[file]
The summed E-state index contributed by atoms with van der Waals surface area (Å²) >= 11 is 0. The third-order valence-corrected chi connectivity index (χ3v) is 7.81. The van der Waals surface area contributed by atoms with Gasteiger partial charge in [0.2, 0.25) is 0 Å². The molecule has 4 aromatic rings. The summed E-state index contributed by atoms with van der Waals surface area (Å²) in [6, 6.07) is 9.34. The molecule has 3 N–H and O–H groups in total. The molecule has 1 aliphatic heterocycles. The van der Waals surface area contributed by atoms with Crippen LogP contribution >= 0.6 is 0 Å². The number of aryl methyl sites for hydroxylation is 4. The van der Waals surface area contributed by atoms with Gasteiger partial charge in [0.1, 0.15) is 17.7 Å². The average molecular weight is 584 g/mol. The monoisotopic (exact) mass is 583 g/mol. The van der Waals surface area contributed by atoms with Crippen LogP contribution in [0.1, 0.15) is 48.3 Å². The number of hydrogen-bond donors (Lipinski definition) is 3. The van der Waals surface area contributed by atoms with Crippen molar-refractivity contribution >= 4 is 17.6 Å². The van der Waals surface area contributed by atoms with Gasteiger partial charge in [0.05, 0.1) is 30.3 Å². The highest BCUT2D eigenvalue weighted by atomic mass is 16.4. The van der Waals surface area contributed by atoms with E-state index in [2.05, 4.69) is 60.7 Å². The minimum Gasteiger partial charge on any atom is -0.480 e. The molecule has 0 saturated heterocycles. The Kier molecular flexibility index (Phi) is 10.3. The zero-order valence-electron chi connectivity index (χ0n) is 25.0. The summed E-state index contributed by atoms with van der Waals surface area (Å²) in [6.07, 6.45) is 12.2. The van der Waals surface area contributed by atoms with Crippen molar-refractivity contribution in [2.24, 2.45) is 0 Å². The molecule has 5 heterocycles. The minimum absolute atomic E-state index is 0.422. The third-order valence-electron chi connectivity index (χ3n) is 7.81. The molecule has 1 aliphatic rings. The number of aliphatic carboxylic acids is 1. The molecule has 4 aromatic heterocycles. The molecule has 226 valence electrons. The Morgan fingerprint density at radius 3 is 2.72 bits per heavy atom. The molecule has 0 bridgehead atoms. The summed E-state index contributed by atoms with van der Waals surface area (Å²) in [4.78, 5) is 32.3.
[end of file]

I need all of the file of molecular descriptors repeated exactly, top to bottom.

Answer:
The summed E-state index contributed by atoms with van der Waals surface area (Å²) >= 11 is 0. The third-order valence-corrected chi connectivity index (χ3v) is 7.81. The van der Waals surface area contributed by atoms with Gasteiger partial charge in [0.2, 0.25) is 0 Å². The molecule has 4 aromatic rings. The summed E-state index contributed by atoms with van der Waals surface area (Å²) in [6, 6.07) is 9.34. The molecule has 3 N–H and O–H groups in total. The molecule has 1 aliphatic heterocycles. The van der Waals surface area contributed by atoms with Crippen LogP contribution >= 0.6 is 0 Å². The number of aryl methyl sites for hydroxylation is 4. The van der Waals surface area contributed by atoms with Gasteiger partial charge in [0.1, 0.15) is 17.7 Å². The average molecular weight is 584 g/mol. The monoisotopic (exact) mass is 583 g/mol. The van der Waals surface area contributed by atoms with Crippen LogP contribution in [0.1, 0.15) is 48.3 Å². The number of hydrogen-bond donors (Lipinski definition) is 3. The van der Waals surface area contributed by atoms with Crippen molar-refractivity contribution >= 4 is 17.6 Å². The van der Waals surface area contributed by atoms with Gasteiger partial charge in [0.05, 0.1) is 30.3 Å². The highest BCUT2D eigenvalue weighted by atomic mass is 16.4. The van der Waals surface area contributed by atoms with E-state index in [2.05, 4.69) is 60.7 Å². The minimum Gasteiger partial charge on any atom is -0.480 e. The molecule has 0 saturated heterocycles. The Kier molecular flexibility index (Phi) is 10.3. The zero-order valence-electron chi connectivity index (χ0n) is 25.0. The summed E-state index contributed by atoms with van der Waals surface area (Å²) in [6.07, 6.45) is 12.2. The van der Waals surface area contributed by atoms with Crippen molar-refractivity contribution in [2.24, 2.45) is 0 Å². The molecule has 5 heterocycles. The minimum absolute atomic E-state index is 0.422. The third-order valence-electron chi connectivity index (χ3n) is 7.81. The molecule has 1 aliphatic rings. The number of aliphatic carboxylic acids is 1. The molecule has 4 aromatic heterocycles. The molecule has 226 valence electrons. The Morgan fingerprint density at radius 3 is 2.72 bits per heavy atom. The molecule has 0 bridgehead atoms. The summed E-state index contributed by atoms with van der Waals surface area (Å²) in [4.78, 5) is 32.3.